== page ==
Home health agencies are dismayed with a CMS proposal issued late Monday that cuts Medicare rates by $350 million while also rolling out a new value-based purchasing system called for under the Affordable Care Act.

The proposed rule in the 2016 Home Health Prospective Payment System (PDF)includes the third year of a four-year phased “rebasing” of the standardized 60-day home-care episode rate under the 2010 healthcare reform law, intended to recover several years of overpayments.

The draft rule also calls for an additional 1.72% cut to the standard episode rate in 2016 and 2017 to account for what the CMS refers to as “nominal” growth in case-mix intensity. That is, the agency concluded that providers billed Medicarefor delivering services to more expensive patients at a rate that surpasses the actual growth in patient acuity.

Home health providers deny that they are overpaid and counter that they help hold down overall healthcare costs by keeping beneficiaries out of the hospital. The continuing cuts, including the proposed $350 million reduction announced Monday are significantly higher than the $60 million reduction providers faced in 2015, according to CMS estimates.

“The proposed payment cuts to home health providers puts some of the nation’s most vulnerable beneficiaries at risk,” said Molly Smith, vice president of policy and innovation at the Visiting Nurse Associations of America. “Cuts of this magnitude will result in home health agencies shutting their doors.” The association asserts the rebasing will ultimately leave providers with a -9.77% margin on Medicare patients.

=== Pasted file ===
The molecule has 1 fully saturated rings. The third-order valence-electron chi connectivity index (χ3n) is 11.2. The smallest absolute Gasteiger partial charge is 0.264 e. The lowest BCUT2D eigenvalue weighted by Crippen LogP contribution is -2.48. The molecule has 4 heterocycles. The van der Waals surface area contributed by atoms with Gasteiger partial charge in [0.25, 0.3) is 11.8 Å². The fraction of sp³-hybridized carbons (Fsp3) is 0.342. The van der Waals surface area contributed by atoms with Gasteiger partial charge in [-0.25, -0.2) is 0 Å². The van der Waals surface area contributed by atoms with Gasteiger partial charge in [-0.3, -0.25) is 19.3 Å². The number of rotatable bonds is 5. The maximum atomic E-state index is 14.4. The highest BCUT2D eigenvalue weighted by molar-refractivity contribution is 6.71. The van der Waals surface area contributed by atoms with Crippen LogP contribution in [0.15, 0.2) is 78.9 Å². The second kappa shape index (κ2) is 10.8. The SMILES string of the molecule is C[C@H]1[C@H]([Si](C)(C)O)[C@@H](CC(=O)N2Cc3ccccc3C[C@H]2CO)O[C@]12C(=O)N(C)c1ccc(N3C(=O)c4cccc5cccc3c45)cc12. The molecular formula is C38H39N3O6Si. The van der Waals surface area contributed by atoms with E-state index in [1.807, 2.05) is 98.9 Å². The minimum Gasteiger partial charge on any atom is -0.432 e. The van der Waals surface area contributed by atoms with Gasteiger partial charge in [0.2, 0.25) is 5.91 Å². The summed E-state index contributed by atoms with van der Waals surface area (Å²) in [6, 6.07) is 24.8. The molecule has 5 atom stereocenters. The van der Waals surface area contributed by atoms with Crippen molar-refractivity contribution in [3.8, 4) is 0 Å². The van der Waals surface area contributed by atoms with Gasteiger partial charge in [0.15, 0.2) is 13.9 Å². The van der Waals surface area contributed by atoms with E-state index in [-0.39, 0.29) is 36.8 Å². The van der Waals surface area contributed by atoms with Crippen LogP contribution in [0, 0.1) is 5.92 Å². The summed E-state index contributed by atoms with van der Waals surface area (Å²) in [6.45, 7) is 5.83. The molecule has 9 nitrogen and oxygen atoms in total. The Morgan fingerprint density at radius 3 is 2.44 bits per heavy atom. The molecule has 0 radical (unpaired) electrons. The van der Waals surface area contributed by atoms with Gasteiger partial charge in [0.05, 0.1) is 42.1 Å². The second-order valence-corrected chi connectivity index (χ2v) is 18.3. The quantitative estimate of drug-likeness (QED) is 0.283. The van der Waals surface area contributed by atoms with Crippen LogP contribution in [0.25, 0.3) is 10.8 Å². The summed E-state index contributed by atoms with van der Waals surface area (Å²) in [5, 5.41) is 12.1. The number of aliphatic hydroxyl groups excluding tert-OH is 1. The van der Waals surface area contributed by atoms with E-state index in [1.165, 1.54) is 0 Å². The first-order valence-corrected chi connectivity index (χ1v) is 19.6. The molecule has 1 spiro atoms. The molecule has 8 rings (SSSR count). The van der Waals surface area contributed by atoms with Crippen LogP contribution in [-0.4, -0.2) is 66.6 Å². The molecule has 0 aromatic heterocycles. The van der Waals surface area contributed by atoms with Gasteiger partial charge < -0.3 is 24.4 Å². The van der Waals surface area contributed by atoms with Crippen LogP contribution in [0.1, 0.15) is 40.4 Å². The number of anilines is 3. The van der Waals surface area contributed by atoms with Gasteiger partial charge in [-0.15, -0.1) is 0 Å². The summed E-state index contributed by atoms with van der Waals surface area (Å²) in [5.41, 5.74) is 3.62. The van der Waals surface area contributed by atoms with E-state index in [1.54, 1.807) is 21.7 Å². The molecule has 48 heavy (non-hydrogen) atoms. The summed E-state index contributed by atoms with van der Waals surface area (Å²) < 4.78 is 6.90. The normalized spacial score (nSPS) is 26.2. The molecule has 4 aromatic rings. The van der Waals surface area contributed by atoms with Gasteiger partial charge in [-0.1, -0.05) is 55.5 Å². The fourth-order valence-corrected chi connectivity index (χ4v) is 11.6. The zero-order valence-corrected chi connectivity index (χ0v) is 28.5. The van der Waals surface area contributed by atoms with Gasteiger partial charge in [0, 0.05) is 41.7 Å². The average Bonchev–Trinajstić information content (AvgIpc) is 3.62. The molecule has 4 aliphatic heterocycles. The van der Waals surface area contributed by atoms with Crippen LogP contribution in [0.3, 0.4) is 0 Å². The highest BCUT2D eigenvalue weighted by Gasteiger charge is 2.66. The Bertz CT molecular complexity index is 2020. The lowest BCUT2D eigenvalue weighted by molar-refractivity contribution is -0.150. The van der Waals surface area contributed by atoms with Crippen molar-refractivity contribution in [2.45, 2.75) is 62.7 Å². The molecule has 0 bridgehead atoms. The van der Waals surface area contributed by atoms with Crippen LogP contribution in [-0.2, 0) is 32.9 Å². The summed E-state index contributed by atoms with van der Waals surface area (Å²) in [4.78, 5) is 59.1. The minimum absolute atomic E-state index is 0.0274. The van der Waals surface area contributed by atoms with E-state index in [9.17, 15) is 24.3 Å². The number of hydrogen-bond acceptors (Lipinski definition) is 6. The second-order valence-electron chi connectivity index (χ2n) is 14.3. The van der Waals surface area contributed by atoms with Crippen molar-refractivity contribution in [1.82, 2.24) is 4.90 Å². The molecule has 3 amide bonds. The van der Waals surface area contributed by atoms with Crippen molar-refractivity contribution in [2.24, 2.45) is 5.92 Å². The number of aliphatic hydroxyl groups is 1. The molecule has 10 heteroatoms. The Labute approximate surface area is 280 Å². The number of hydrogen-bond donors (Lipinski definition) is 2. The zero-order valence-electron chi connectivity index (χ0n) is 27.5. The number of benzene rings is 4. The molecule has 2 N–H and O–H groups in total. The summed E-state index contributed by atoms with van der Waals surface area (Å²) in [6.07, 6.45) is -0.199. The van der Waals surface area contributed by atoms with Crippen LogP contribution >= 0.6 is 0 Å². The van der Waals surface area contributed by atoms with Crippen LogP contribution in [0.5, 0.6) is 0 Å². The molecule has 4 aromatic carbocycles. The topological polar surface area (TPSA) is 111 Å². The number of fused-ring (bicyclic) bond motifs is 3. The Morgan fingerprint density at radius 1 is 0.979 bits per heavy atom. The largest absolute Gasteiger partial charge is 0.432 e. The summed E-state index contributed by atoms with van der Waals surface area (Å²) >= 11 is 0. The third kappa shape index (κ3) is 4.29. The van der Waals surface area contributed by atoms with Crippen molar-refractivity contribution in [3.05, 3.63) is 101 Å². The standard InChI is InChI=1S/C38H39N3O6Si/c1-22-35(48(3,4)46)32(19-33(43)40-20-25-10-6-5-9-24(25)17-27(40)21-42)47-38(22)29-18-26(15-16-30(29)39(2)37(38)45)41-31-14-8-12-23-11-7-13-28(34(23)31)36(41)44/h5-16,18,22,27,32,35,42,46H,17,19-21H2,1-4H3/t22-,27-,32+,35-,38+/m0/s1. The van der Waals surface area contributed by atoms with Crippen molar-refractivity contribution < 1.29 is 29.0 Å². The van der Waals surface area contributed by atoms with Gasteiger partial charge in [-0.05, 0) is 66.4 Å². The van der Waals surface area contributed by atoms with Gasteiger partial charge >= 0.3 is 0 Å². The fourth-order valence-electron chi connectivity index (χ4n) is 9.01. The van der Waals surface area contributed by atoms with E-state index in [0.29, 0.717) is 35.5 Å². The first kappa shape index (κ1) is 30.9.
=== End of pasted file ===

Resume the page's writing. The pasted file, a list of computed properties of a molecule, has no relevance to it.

Medicare pays for home health services for about 3.5 million beneficiaries at a cost of $17.9 billion, the CMS said.

The proposed payment rule also outlines the 2016 launch of a value-based purchasing regime model designed to support greater quality of care among Medicare beneficiaries.

“The goal is that, no matter where the care is delivered, it is supported by a payment system that rewards providers who deliver the highest-quality outcomes,” acting CMS Administrator Andy Slavitt said in a statement.

The value-based model, which will be administered by the CMS Innovation Center, takes lessons learned from other value-based purchasing programs and demonstrations, including the Hospital Value-Based Purchasing Program. The CMS would apply a 5% annual payment reduction or increase to home health agencies in nine randomly selected states. The payment adjustment would increase to 8% in later years.

Comments on the proposed rule are due Sept. 4.

There appears to be some evidence that home health providers are struggling. In 2014, CMS estimated there were 11,781 home health agencies caring for Medicare beneficiaries. That figure dropped to 11,432 in the CMS estimate issued Monday.

William Dombi, executive director of the National Council on Medicaid Home Care said, “Access to home health care in a number of states is on the precipice of collapse.”

The Medicare Payment Advisory Commission, however, calculated that Medicare was reimbursing free-standing home health agencies more than 17% above costs.

“We always whine Medicare is going to destroy us,” said Ann Rambusch, president of Rambusch3 Consulting Services, which advises home health agencies. “But we always find a way, as long as we’re smart business people, to make a little bit of money.”

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